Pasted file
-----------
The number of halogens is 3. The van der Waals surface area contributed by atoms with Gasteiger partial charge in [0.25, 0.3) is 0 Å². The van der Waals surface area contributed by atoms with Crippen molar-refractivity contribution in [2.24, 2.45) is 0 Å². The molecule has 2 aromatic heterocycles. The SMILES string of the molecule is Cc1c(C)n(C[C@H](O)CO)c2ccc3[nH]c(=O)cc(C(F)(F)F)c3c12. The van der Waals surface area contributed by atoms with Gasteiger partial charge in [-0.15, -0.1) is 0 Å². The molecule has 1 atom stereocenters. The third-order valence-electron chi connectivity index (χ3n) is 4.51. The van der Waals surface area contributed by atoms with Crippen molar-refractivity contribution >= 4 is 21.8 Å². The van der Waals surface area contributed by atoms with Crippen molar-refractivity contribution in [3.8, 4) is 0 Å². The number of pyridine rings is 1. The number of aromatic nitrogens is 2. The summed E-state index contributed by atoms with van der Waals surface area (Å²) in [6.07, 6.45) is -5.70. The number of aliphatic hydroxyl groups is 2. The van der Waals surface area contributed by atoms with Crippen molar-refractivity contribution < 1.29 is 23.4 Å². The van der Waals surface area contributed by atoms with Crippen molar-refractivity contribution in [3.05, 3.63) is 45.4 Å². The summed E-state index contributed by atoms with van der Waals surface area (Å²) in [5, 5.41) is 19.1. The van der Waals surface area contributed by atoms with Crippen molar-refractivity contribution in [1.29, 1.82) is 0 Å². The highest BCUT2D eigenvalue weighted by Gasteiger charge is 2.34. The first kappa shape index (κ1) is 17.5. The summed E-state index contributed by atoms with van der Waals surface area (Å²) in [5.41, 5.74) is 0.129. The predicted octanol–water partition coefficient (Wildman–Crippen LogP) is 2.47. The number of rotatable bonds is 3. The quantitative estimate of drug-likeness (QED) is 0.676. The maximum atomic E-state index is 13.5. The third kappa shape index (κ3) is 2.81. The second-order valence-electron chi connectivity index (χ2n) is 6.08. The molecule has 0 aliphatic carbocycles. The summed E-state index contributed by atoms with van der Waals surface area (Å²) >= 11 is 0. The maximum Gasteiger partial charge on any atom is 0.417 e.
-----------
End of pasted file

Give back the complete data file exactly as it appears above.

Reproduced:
The number of halogens is 3. The van der Waals surface area contributed by atoms with Gasteiger partial charge in [0.25, 0.3) is 0 Å². The van der Waals surface area contributed by atoms with Crippen molar-refractivity contribution in [2.24, 2.45) is 0 Å². The molecule has 2 aromatic heterocycles. The SMILES string of the molecule is Cc1c(C)n(C[C@H](O)CO)c2ccc3[nH]c(=O)cc(C(F)(F)F)c3c12. The van der Waals surface area contributed by atoms with Gasteiger partial charge in [-0.15, -0.1) is 0 Å². The molecule has 1 atom stereocenters. The third-order valence-electron chi connectivity index (χ3n) is 4.51. The van der Waals surface area contributed by atoms with Crippen molar-refractivity contribution >= 4 is 21.8 Å². The van der Waals surface area contributed by atoms with Crippen molar-refractivity contribution in [3.8, 4) is 0 Å². The number of pyridine rings is 1. The number of aromatic nitrogens is 2. The summed E-state index contributed by atoms with van der Waals surface area (Å²) in [6.07, 6.45) is -5.70. The number of aliphatic hydroxyl groups is 2. The van der Waals surface area contributed by atoms with Crippen molar-refractivity contribution < 1.29 is 23.4 Å². The van der Waals surface area contributed by atoms with Crippen molar-refractivity contribution in [3.05, 3.63) is 45.4 Å². The summed E-state index contributed by atoms with van der Waals surface area (Å²) in [5, 5.41) is 19.1. The van der Waals surface area contributed by atoms with Crippen molar-refractivity contribution in [1.29, 1.82) is 0 Å². The highest BCUT2D eigenvalue weighted by Gasteiger charge is 2.34. The first kappa shape index (κ1) is 17.5. The summed E-state index contributed by atoms with van der Waals surface area (Å²) in [5.41, 5.74) is 0.129. The predicted octanol–water partition coefficient (Wildman–Crippen LogP) is 2.47. The number of rotatable bonds is 3. The quantitative estimate of drug-likeness (QED) is 0.676. The maximum atomic E-state index is 13.5. The third kappa shape index (κ3) is 2.81. The second-order valence-electron chi connectivity index (χ2n) is 6.08. The molecule has 0 aliphatic carbocycles. The summed E-state index contributed by atoms with van der Waals surface area (Å²) >= 11 is 0. The maximum Gasteiger partial charge on any atom is 0.417 e.